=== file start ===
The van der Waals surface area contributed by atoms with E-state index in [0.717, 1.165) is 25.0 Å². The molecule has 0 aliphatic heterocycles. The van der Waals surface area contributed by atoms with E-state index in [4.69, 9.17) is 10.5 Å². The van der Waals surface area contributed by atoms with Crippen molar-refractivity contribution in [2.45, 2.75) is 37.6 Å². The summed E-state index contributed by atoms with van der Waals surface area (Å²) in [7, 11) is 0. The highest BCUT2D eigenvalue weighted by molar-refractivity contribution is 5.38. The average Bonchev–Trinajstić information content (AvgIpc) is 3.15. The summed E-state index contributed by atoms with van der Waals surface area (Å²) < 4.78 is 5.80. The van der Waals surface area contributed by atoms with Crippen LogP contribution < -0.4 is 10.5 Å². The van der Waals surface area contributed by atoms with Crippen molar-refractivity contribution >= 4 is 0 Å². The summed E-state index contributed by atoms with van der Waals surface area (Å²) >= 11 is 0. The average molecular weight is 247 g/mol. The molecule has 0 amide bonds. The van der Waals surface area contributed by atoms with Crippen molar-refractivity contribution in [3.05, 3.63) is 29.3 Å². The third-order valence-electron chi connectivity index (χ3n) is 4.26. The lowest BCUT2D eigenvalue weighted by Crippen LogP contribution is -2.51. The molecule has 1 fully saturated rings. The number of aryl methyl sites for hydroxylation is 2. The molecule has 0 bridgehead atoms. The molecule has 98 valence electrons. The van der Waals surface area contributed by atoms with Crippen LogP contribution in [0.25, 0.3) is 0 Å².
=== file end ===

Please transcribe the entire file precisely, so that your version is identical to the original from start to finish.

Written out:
The van der Waals surface area contributed by atoms with E-state index in [0.717, 1.165) is 25.0 Å². The molecule has 0 aliphatic heterocycles. The van der Waals surface area contributed by atoms with E-state index in [4.69, 9.17) is 10.5 Å². The van der Waals surface area contributed by atoms with Crippen molar-refractivity contribution in [2.45, 2.75) is 37.6 Å². The summed E-state index contributed by atoms with van der Waals surface area (Å²) in [7, 11) is 0. The highest BCUT2D eigenvalue weighted by molar-refractivity contribution is 5.38. The average Bonchev–Trinajstić information content (AvgIpc) is 3.15. The summed E-state index contributed by atoms with van der Waals surface area (Å²) < 4.78 is 5.80. The van der Waals surface area contributed by atoms with Crippen LogP contribution < -0.4 is 10.5 Å². The van der Waals surface area contributed by atoms with Crippen molar-refractivity contribution >= 4 is 0 Å². The summed E-state index contributed by atoms with van der Waals surface area (Å²) >= 11 is 0. The average molecular weight is 247 g/mol. The molecule has 0 amide bonds. The van der Waals surface area contributed by atoms with Crippen molar-refractivity contribution in [3.05, 3.63) is 29.3 Å². The third-order valence-electron chi connectivity index (χ3n) is 4.26. The lowest BCUT2D eigenvalue weighted by Crippen LogP contribution is -2.51. The molecule has 1 fully saturated rings. The number of aryl methyl sites for hydroxylation is 2. The molecule has 0 bridgehead atoms. The molecule has 98 valence electrons. The van der Waals surface area contributed by atoms with Crippen LogP contribution in [0.25, 0.3) is 0 Å².